Animal models have long implicated dopamine in stress-induced craving for a variety of addictive substances. However, translational studies of dopamine, stress and craving in humans are lacking. Based on the animal literature, this study's objective was to test the hypothesis that cigarette smokers carrying specific variants in dopamine-related genes would have heightened levels of cigarette craving following exposure to a laboratory stressor. Cigarette craving induced by controlled exposure to a laboratory stressor was assessed in healthy adult smokers (n = 108) recruited by advertisement. Significantly stronger stress-induced cigarette craving was found for individuals carrying either the DRD2 (D2 dopamine receptor gene) A1, or the SLC6A3 (dopamine transporter gene) nine-repeat allelic variants. Stress-induced craving was markedly higher for those carrying both alleles, compared to those with neither, consistent with the separate biological pathways involved (receptor, transporter). Findings provide strong support for the possibility that dopamine involvement in stress-induced craving well established in animal models also applies to humans, and suggest a potential genetic risk factor for persistent smoking behavior.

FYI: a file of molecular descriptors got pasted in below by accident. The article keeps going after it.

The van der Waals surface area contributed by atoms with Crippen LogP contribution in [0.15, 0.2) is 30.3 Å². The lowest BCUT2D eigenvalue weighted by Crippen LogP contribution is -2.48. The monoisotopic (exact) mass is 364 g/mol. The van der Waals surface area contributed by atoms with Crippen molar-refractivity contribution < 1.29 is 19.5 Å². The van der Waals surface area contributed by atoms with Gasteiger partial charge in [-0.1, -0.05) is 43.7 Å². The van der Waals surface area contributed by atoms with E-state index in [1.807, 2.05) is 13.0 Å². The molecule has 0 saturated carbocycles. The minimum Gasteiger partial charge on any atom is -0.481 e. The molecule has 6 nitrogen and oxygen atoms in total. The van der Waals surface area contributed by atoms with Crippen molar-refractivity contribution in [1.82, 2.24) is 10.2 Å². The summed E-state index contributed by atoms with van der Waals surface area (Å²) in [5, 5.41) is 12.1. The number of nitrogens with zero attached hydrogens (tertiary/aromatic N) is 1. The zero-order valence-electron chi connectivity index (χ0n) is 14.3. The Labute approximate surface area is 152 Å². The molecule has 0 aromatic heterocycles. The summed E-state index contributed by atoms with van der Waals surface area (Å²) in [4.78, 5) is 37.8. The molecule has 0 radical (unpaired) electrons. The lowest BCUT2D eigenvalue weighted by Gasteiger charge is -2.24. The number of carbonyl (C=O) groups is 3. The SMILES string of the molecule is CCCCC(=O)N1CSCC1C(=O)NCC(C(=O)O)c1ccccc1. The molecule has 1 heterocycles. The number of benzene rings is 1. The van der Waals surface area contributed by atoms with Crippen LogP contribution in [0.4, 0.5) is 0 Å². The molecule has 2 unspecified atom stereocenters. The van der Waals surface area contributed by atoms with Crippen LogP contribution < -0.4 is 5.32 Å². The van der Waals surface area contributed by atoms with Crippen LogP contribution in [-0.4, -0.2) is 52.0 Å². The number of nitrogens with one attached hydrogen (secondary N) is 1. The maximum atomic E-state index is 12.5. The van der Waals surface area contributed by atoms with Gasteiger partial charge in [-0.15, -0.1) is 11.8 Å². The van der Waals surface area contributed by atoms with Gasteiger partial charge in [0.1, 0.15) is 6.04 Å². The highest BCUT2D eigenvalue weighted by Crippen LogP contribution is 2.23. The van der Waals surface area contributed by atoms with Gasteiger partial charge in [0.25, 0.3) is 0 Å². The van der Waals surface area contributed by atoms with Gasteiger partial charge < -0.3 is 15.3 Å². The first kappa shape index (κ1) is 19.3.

ASJC Scopus subject areas
- Molecular Medicine